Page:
European missile-maker MBDA is working on a new high-altitude missile-interceptor, one that could represent the first step toward a uniquely European missile-defense system. But the new interceptor won’t solve what is probably the biggest problem with Europe’s missile-shield.
On Nov. 12, 2019, the European Union green-lit development of MBDA’s Timely Warning and Interception with Space-based Theater surveillance capability project, or TWISTER. The international missile-defense project involves France, Finland, Italy, The Netherlands and Spain and could enter service as early as 2030, MBDA announced.
“The interceptor component of the TWISTER project will ultimately become a key element in the contribution made by European countries to NATO’s territorial, population and armed forces defense mission while meeting the European Union’s level of ambition in the field of missile-defense,” the missile-maker stated.
The TWISTER missile is endo-atmospheric, meaning it needs to breathe relatively dense air and its sensors can handle the heat of air friction. That places it in roughly the same class as the U.S. Navy’s SM-2 missile interceptor and the U.S. Army’s Patriot and limits the munition to hitting incoming rockets while they’re no higher than around 150,000 or 200,000 feet.
Exo-atmospheric interceptors such as the Navy’s SM-3 and the Army’s Terminal High Altitude Area Defense system can hit rockets as high as 300,000 feet.
MDMA wants to equip both sea- and land-based launch systems with the TWISTER interceptor.
“This new endo-atmospheric interceptor will address a wide range of threats including, manoeuvring ballistic missiles with intermediate ranges, hypersonic or high-supersonic cruise missiles, hypersonic gliders and more conventional targets such as next-generation fighter aircraft,” MDMA stated.
If TWISTER works and European countries find the money to field it, the new interceptor could complement the mostly-American systems that currently comprise Europe’s defense against missile threats such as those from Iran. Under the auspices of NATO the United States has installed land-based SM-3s at two “Aegis Ashore” sites in Romania and Poland. American warships carrying SM-2s and SM-3s are based in Spain for patrols across the Mediteranean Sea.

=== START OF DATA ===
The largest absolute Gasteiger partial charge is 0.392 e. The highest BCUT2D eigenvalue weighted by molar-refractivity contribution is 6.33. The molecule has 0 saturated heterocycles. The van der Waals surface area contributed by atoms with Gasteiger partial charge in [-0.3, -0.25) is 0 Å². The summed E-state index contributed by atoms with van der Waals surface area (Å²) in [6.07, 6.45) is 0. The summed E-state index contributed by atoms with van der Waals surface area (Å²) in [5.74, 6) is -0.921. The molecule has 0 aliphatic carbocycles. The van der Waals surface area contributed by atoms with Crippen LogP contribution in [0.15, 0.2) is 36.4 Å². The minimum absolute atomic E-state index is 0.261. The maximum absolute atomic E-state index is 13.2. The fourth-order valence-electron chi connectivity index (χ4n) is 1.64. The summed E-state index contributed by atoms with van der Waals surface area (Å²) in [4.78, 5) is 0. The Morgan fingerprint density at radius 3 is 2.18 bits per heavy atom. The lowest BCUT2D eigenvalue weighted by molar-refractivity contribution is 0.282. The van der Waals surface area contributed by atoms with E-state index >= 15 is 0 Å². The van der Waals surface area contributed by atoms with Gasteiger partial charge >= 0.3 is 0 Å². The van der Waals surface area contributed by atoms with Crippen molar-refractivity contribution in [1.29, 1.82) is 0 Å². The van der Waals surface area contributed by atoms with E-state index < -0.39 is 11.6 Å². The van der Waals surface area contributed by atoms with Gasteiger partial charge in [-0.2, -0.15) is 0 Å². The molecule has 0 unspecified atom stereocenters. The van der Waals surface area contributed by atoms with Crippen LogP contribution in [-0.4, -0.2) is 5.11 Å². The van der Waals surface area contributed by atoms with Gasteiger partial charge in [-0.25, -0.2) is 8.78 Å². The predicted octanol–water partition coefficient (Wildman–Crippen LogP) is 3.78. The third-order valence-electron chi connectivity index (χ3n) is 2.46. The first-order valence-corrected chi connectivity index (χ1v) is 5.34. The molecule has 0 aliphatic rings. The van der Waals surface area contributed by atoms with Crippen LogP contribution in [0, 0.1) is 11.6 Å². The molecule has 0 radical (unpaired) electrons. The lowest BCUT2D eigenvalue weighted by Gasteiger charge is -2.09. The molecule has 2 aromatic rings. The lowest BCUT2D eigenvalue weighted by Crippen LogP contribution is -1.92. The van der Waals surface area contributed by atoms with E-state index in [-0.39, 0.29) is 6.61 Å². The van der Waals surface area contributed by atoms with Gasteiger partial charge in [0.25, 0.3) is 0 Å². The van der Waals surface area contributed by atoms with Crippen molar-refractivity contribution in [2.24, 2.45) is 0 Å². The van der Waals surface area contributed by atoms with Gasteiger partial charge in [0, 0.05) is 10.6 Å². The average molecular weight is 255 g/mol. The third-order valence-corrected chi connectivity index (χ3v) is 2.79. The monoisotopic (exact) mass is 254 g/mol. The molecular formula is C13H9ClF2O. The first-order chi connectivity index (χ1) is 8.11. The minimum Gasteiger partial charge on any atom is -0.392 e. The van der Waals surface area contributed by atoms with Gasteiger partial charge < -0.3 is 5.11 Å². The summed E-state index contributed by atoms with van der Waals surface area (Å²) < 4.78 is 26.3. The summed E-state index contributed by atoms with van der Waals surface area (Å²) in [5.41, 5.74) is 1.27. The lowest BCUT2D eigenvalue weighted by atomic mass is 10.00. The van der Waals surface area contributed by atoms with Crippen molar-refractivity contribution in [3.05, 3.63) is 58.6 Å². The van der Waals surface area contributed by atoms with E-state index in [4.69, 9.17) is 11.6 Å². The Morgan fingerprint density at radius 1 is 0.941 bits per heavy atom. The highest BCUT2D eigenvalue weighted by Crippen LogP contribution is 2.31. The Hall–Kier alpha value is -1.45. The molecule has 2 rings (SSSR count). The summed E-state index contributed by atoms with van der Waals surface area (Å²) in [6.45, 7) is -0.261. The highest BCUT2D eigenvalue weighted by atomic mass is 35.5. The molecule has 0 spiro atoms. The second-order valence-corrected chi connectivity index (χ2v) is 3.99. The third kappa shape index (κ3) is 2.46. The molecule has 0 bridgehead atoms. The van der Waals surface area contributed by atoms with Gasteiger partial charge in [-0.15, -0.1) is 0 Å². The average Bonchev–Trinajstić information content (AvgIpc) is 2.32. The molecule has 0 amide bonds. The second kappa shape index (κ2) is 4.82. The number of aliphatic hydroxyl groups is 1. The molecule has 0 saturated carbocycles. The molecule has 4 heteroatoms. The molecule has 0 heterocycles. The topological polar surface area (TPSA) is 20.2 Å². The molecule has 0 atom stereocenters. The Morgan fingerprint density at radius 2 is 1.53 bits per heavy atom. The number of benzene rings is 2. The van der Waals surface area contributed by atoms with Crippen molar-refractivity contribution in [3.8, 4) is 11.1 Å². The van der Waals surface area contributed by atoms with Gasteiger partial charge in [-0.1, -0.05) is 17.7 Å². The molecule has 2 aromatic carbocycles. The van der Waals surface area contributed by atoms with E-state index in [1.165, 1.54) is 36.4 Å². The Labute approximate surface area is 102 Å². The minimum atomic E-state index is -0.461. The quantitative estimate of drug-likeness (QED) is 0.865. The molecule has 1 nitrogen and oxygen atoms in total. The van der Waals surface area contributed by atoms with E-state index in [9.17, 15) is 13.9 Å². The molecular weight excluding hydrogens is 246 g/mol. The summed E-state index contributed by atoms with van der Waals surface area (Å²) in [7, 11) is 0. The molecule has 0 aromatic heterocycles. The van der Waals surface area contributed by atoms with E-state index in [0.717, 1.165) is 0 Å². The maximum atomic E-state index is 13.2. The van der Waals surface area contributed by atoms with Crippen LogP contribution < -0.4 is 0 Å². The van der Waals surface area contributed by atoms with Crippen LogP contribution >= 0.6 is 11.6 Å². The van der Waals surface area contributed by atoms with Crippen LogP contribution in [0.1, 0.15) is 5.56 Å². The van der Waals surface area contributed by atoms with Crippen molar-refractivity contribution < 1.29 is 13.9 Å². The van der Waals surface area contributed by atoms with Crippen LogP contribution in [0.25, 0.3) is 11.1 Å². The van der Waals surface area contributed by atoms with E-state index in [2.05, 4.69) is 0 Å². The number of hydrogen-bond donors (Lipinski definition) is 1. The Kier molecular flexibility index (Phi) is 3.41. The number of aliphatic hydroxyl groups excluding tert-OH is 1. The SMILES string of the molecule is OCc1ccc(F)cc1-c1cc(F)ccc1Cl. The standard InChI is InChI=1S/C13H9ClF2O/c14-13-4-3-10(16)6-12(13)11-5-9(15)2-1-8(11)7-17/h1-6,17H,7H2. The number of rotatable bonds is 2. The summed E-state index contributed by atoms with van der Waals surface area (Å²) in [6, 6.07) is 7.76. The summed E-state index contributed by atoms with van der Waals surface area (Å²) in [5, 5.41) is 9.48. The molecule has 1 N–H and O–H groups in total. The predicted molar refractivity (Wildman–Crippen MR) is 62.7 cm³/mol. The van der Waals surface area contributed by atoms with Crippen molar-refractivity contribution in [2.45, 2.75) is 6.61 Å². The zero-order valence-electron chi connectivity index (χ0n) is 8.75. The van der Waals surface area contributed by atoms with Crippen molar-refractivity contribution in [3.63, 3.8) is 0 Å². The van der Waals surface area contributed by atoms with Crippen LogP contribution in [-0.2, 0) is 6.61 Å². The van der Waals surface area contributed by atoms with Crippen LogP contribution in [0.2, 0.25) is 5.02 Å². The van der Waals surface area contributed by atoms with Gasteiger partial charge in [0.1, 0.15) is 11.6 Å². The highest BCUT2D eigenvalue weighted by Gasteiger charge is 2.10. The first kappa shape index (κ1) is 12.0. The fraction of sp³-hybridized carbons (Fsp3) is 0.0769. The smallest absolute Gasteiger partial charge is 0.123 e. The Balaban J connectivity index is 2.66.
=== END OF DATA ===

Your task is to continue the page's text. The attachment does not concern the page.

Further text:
But interceptors aren’t the main weakness in Europe’s missile shield, explained Ian Williams from the Washington, D.C. Center for Strategic and International Studies. “The missile defense architecture currently protecting NATO from Iranian missile attack is fragile due to its heavy reliance on a single ground-based radar to track missiles headed towards Europe,” Williams wrote. “This single point of failure makes the entire system susceptible to technical malfunction or concerted enemy action.”
One especially critical element of the [European missile-shield] is a TPY-2 X-band radar deployed in eastern Turkey. This radar is oriented to track Iranian missiles bound for Europe. It is indeed the keystone of the whole architecture. Without it, the capability of the Aegis Ashore sites to defend Europe becomes crucially degraded. ...
If the forward TPY-2 radar failed to provide early tracking information for any reason, the defended area of the two Aegis Ashore sites would degrade significantly. Many military bases and major cities across Europe would become undefended.
The SPY-1 radars installed at the Aegis Ashore sites are simply too limited in range to enable defensive coverage of Europe on their own. In some cases, the SPY-1s would detect Iranian ballistic missiles too late for the system to engage the target missile. Longer-range, higher-flying missiles headed for western Europe could overfly these radars altogether.
Therefore, nominal operation of the forward-deployed TPY-2 is essential for the Aegis Ashore sites to fulfill their mission of NATO territorial coverage. Absent the data provided by the Turkey TPY-2, the defended footprints of both Aegis Ashore sites shrink dramatically.